For those of us hosting dinner parties over the festive season, planning the menu and selecting wine or champagne to suit everyone can be a challenge. But the role of champagne - a world-wide symbol of celebration and special occasions - doesn't have to be just to get things started as an aperitif.
While food and wine pairing menus are becoming more common in restaurants, many of us are less confident about choosing different champagne varieties with an entire meal. It is often thought that the champagne may be too acidic for an entire evening, or would not be able to stand up to intense flavours.
However, David Hesketh, Master of Wine and Managing Director of Laurent-Perrier, purports that champagne is actually one of the most versatile wines you can partner with food.
“While there are no hard and fast rules when pairing any food and wine, the objective is fairly simple: matching or pairing is the process where both parts complement each other, so that the sum is greater than the parts.”
The most important rule to remember when pairing any food and wine is whatever a person thinks is a good match, it is. Given the very subjective nature of food pairing, my view is if it works for you then that's fine. But certain pairings do work better than others.
David Hesketh's top five champagne and food pairing tips for Christmas
1. If serving champagne as an accompaniment to your Christmas turkey, I would select one with body and possibly some maturity too. Ideally, a vintage champagne would be best as they generally embody both these qualities. Vintages are declared in Champagne when it has been an exceptionally good year, and so each vintage will have different qualities. As it is a special occasion I would recommend a 1996 vintage, although a 2002 or the latest vintage 2004 would also be good choices.
2. A ‘zero dosage’ or ‘brut nature’ champagne works very well with seafood because of its minerality. In this type of champagne, no extra sugar is added giving it a very dry taste. Try pairing Laurent-Perrier Ultra Brut with seared scallops, langoustine and oysters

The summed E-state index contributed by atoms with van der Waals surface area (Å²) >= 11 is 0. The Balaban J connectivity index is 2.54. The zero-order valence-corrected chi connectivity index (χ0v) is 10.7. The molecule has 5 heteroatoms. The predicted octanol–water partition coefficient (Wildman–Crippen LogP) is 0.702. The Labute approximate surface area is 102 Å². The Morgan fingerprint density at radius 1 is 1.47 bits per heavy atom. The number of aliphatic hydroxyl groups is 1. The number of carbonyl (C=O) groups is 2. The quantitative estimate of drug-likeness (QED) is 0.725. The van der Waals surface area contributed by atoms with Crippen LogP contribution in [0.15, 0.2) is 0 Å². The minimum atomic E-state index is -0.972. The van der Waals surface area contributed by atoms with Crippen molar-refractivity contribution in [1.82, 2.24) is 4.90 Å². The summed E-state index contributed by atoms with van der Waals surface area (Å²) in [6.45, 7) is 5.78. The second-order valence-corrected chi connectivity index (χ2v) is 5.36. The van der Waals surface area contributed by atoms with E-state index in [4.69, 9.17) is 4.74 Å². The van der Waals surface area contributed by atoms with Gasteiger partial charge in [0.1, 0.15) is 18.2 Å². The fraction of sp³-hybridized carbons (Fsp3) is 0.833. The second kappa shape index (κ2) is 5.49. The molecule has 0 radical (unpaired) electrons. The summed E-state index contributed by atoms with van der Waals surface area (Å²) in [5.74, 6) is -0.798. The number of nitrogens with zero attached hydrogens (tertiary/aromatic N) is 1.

3. Rosé champagnes are made using the Pinot Noir grape. At Laurent-Perrier we use the saignée method, which introduces tannin from the grape skins, providing another structural element in the champagne. I find it works particularly well with veal and also, because of the firm acidity, tends to work well with duck breast too – ideal if you are having an alternative to turkey.
4. People often try to pair a rosé champagne with a dessert, but I would resist the temptation to do this and turn to a Demi-Sec champagne, which are sweeter wines. A certain amount of sweetness is needed in the champagne if it is paired with a sweet dessert. Many great chefs have matched the lightly honeyed notes and fruit profile of our Demi-Sec with peach and apricot desserts - one which comes to mind is almond pannacotta and apricot crumble.
5. A non-vintage Brut is the signature of any Champagne House. Personally I think of the Laurent-Perrier Brut NV as a 'vin de plaisir' and as such it makes a perfect aperitif to start your celebrations. The best time to drink champagne, in my opinion, is on Christmas Eve and on Christmas morning prior to lunch – just make sure you have had a good breakfast first.
For more information on Laurent-Perrier and its varying styles of champagne, visit laurent-perrier.co.uk.